Insider Information - re: Electric Power in Columbus Ohiogreenspun.com : LUSENET : TimeBomb 2000 (Y2000) : One Thread
I received the following email yesterday from my brother who is a civil engineer for Dodson-Stilson, Inc,,,,In Columbus Ohio ,,,,
The firm that I work for is designing a facility which will contain several diesel powered generators that can produce electricity. There will be three large storage tanks that will hold diesel fuel. The facility is supposed to be built before the end of this year. The purpose of this facility is to produce 15% of the electricity for the City of Columbus in case the nuclear power plants in Ohio are shut down on Jan 1, 2000. Apparently, Columbus gets 15 % of its power from Nuclear power plants (probably the Davis - Besse plant in Cleveland). The other 85% comes from coal burning power plants. The cost of the facility is going to be about $1.5 million.
EJT Feb 15, 1999
-- ScaredyCat (KLT@DittosRush.com), February 16, 1999
Great - hope they finish it - in time to test it, and the power distribution "downstream" of the generators.
-- Robert A. Cook, P.E. (Kennesaw, GA) (email@example.com), February 16, 1999.
Also, the Columbus Dispatch printed an honest, factual article on February 15, 1999 (follows). I was glad to see this type of article being printed....
Ohio's Greatest Home Newspaper THE COLUMBUS DISPATCH Feb 15, 1999
Y2K emergencies may last up to 72 hours, experts say
February 15, 1999
By David Lore Dispatch Science Reporter
Ohioans should prepare to get along without outside help for as long as 72 hours after the start of the year 2000, according to state emergency- management officials.
Preparations for the so-called Y2K crisis -- the inability of computers to adapt to the year 2000 without extensive reprogramming -- are far enough along that most state and federal agencies, large corporations and utilities should be able to keep their systems running, said James Williams, acting director of the Ohio Emergency Management Agency.
How well local governments and small businesses will be able to make the transition is more uncertain, Williams said.
"We're telling local governments that you need to be prepared for up to a 72-hour delay before state government will be able to get there to help out,'' he said.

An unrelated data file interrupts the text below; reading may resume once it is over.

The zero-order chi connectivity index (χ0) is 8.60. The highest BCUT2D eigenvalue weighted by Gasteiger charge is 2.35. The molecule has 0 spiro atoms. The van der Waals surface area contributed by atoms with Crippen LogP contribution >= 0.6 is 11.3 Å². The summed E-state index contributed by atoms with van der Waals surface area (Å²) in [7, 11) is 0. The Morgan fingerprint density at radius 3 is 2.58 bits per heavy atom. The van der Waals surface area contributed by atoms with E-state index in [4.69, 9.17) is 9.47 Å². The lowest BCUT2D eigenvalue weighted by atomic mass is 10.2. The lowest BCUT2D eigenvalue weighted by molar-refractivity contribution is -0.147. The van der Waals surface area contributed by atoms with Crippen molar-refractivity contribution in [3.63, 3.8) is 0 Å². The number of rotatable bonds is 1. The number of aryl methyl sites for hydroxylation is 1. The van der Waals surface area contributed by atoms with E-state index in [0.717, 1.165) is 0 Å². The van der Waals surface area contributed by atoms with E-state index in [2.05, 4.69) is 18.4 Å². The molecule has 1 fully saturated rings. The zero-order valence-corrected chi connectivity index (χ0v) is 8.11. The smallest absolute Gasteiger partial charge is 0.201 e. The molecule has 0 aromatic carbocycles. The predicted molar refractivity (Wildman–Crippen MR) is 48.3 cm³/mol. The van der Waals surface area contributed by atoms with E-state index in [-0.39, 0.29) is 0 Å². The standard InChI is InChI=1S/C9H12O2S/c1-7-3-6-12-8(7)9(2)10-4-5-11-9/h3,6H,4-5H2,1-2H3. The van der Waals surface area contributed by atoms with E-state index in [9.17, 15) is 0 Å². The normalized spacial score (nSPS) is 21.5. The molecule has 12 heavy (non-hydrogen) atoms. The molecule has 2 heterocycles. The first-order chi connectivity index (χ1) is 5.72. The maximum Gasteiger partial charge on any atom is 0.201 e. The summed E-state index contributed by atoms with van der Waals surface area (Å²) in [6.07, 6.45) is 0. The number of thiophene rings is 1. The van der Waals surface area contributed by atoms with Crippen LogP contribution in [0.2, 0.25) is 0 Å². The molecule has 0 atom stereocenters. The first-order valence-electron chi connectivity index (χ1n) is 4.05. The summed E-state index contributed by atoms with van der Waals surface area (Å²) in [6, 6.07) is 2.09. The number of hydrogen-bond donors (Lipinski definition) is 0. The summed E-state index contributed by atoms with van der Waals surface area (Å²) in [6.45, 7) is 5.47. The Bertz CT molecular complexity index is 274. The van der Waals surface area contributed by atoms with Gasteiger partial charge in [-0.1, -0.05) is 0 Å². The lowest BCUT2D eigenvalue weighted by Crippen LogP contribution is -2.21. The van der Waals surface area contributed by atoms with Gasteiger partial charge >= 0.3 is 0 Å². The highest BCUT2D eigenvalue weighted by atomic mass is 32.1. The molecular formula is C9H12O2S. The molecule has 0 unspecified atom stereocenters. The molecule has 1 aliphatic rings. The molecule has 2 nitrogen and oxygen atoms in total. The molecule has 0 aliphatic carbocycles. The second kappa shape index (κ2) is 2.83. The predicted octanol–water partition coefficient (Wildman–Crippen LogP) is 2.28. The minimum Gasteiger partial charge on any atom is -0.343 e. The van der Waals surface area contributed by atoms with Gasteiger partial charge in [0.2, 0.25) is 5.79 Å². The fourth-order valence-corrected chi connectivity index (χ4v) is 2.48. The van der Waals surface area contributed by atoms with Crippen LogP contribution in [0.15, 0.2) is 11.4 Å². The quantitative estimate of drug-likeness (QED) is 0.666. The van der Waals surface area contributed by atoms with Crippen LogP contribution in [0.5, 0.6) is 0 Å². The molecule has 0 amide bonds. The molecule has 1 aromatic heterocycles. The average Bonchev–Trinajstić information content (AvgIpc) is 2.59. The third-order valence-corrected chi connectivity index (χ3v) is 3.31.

State officials are trying to promote self- reliance among Ohio residents without stirring up panic, Williams said.
"The key message people have to understand is the 72 hours,'' said Nancy Dragani, a spokeswoman for the Emergency Management Agency. "Prepare as you would for a winter storm. Fill up your car, make sure you have a manual can- opener. It's obvious that next January, if there are electric failures during the first 72 hours, you would need to be able to prepare yourself and your family.''
Last week, state emergency-management directors met in Washington with John Koskinen, chairman of the White House Year 2000 Conversion Council.
The federal government is focusing on avoiding any interruption in federal services such as Social Security checks and other benefits, and officials are confident that goal will be met, Williams said.
Local readiness is another story.
Delays of up to three months in getting all systems fixed could result because of the demand for programmers, Williams said.
Williams and a spokesman for the Ohio National Guard said their agencies are prepared.
Jan. 1 falls on a Saturday, when most businesses are closed and people are at home. Companies and government officials will have two days to deal with computer-related breakdowns before the start of business on Monday.
Representatives of some 54 state agencies will begin staffing the state's Emergency Operations Center on W. Dublin-Granville Road on Dec. 29, Williams said. Round-the- clock operations will begin on New Year's Eve.
A cadre of Ohio National Guard officials will monitor the situation on New Year's Eve, but the current plan is that units will not be called unless they are needed, said Capt. Neal O'Brien, a spokesman.
Williams and O'Brien said their agencies will react to computer-related breakdowns in public services as they would for a major storm.
The differences are that planners know about this problem in advance and that problems might be statewide rather than localized, as with a storm in one region.
Gov. Bob Taft has announced a campaign to alert citizens to potential problems and to state plans. Details of the program aren't final but will include advisories on preparations to make at home, Dragani said.
"We're not opposed to any level of family preparation,'' Williams said. "It's what every family thinks they need.''
-- ScaredyCat (KLT@DittosRush.com), February 16, 1999.
Darn, this was just posted here a few days ago. Anybody remember the thread... )=
-- Sysman (firstname.lastname@example.org), February 16, 1999.
Yeah, I saw it. It was either yesterday or earlier today. I didn't believe it then, and I dont believe it now.
-- dave (email@example.com), February 17, 1999.
If anyone wishes to pursue verification, Dodson Stilson Inc. is a major architectural/engineering and construction firm in Columbus, Ohio, and they do list the City of Columbus as one of their "Recent Clients". There's a contact number at their web site:
-- Bonnie Camp (firstname.lastname@example.org), February 17, 1999.